Words by Gavin Newsham
Watch: How to keep your new year's resolutions
We aren't yet two weeks into 2022, but most who set ourselves New Year’s resolutions will now be struggling to maintain them.
Indeed, a survey by the sports social network Strava found that January 12 is the day when most people call it a day and revert to type – they even call it ‘Quitters’ Day’.
While we all set out with good intentions, often the motivation wanes and the goals you’ve set yourself fall too easily by the wayside. Bas Verplanken is Professor Emeritus in the Department of Psychology at the University of Bath.
A specialist in behavioural habits and health behaviours, he believes that the reason so many people fail to see through their New Year’s resolutions is because they underestimate the size of the challenge they have set themselves. “So many attempts fail because people just don’t realise how strongly their old habits are cemented in the circumstances in which they perform them,” he says.
But how can you get over those moments of weakness or stop giving into temptation? And what can you do to give yourself a much better chance of making those resolutions work?
Take ‘Dry January’ where drinkers endeavour to give up alcohol for the month. An understandable and often necessary abstention after the booziness of Christmas, it’s become one of the most popular resolutions in recent years – not that we’re actually any good at it.
According to Professor Verplanken, only a quarter of us will have maintained our resolutions by the end of January while fewer than one in ten will have kept them up for the whole year. It’s borne out by a recent poll by Volvic Touch of Fruit that showed that over half of Britons who give up alcohol in January usually give up giving it up by the second week of the month.
The survey of 2,000 adults in the UK also found that 21 per cent know that they won’t last the entire month and that 30 per cent would be satisfied if they could just stick to their plan for a fortnight.
The issue, says Professor Verplanken, is not just that we tend to set ourselves unrealistic targets but that we also fail to lay the groundwork to give us a better chance of success.
“People over-estimate their ability to control their behaviour and under-estimate the power of the environment,” he says. “Habits are controlled by the environment where they occur, not by people’s willpower.
"Yes, we can override habits, but if one does not recognise the cues that trigger them, these cues will easily take over again.”
Or, in other words, we tend to set the arbitrary date of January 1st to begin our new regime without first thinking about all the practical steps we might need to take beforehand.
So if you’re looking to improve your diet or lose weight, try and remove all those items from the cupboard or fridge that you know are bad for you, or that you’ll be tempted by, and replace them with healthier options.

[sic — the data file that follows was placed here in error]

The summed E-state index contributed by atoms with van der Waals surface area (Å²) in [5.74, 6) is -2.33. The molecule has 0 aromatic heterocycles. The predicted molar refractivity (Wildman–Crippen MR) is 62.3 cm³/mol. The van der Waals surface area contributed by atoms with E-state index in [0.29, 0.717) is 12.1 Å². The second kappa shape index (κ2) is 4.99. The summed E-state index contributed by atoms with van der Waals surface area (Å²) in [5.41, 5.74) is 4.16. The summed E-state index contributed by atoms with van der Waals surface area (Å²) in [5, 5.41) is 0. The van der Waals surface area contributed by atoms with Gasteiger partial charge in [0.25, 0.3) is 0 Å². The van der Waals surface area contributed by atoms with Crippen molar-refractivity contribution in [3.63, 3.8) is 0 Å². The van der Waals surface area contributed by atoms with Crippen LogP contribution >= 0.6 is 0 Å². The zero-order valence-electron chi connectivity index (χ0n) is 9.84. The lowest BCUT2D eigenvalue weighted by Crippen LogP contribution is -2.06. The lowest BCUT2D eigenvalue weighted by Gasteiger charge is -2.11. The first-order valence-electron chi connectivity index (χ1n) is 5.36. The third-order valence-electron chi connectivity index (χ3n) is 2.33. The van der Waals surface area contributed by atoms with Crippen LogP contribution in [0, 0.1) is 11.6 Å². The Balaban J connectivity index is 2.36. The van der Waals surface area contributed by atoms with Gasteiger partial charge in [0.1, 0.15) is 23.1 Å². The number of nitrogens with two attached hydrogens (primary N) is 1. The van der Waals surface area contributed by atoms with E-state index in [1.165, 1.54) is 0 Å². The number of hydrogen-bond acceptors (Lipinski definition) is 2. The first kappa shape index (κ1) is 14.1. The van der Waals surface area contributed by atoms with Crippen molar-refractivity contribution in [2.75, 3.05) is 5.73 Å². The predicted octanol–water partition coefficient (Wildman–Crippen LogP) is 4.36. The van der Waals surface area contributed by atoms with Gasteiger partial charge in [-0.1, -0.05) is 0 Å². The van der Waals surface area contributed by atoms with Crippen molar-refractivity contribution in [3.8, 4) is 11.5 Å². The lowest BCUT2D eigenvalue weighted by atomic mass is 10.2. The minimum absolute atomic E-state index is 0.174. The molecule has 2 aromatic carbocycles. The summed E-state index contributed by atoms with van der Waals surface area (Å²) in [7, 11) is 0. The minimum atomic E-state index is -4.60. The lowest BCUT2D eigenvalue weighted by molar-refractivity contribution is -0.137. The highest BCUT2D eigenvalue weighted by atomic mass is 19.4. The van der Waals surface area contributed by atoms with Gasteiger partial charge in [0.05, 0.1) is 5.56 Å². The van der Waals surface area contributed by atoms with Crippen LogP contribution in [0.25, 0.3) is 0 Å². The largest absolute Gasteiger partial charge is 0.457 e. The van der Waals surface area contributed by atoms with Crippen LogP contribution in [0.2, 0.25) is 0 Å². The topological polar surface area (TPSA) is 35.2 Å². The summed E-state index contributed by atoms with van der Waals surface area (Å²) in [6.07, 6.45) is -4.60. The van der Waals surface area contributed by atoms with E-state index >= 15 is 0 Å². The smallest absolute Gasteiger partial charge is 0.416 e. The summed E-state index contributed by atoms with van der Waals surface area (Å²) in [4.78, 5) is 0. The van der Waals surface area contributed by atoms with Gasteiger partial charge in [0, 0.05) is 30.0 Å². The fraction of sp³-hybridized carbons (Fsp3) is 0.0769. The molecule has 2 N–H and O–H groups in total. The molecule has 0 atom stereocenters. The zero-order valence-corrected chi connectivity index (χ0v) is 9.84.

And that’s not what we do. The Volvic survey, for example, found that 23 per cent of respondents actually decide to leave their house, just to get away from the many temptations inside.
“Try and be conscious of how and when exactly the old habits are triggered,” adds Professor Verplanken. Similarly, if your New Year resolution is to get fitter, first plan, realistically, how you intend to factor your new regime into your daily schedule.
If you don’t leave enough time for exercise, then you’re already fighting a losing battle.
If you’re currently knee-deep in resolutions and struggling to maintain your motivation then maybe drop one or two of them for now and concentrate on the one that is most important to you as evidence suggests that the more challenges you take on the more likely you are to fail on all fronts. In other words, don’t bite off more than you can chew.
Read more: 18 Resolutions To Get Rich in 2022
When you do suffer setbacks, you need to regard them as blips, temporary bumps in the road that you need to overcome to keep you heading in the right direction. Professor Verplanken suggests ‘anchoring’ your goals and intentions onto an important value, something that you genuinely cherish in life.
That way, you will be spurred on to success, even when your inspiration and enthusiasm might be waning.
You might also want to try and project yourself into your ideal future, picturing where you want to be and how you’re going to get there. “Keep in mind what benefits are waiting for you,” says Professor Verplanken. “Try to put yourself in that future and look back at your old habits. Ask yourself how much happier, healthier and better would such a future be?”
And remember, says Professor Verplanken, you don’t need to wait another 12 months to try again if your resolutions do crash and burn. Verplanken himself is a case in point.
Thirty years ago, he intended to give up smoking as a New Year’s resolution but soon realised that he was just putting it off and quit in December instead – and he hasn’t smoked since.
As he now says: “New Year’s resolutions can be made at any time of the year!”
Watch: How to keep up with your New Year's resolutions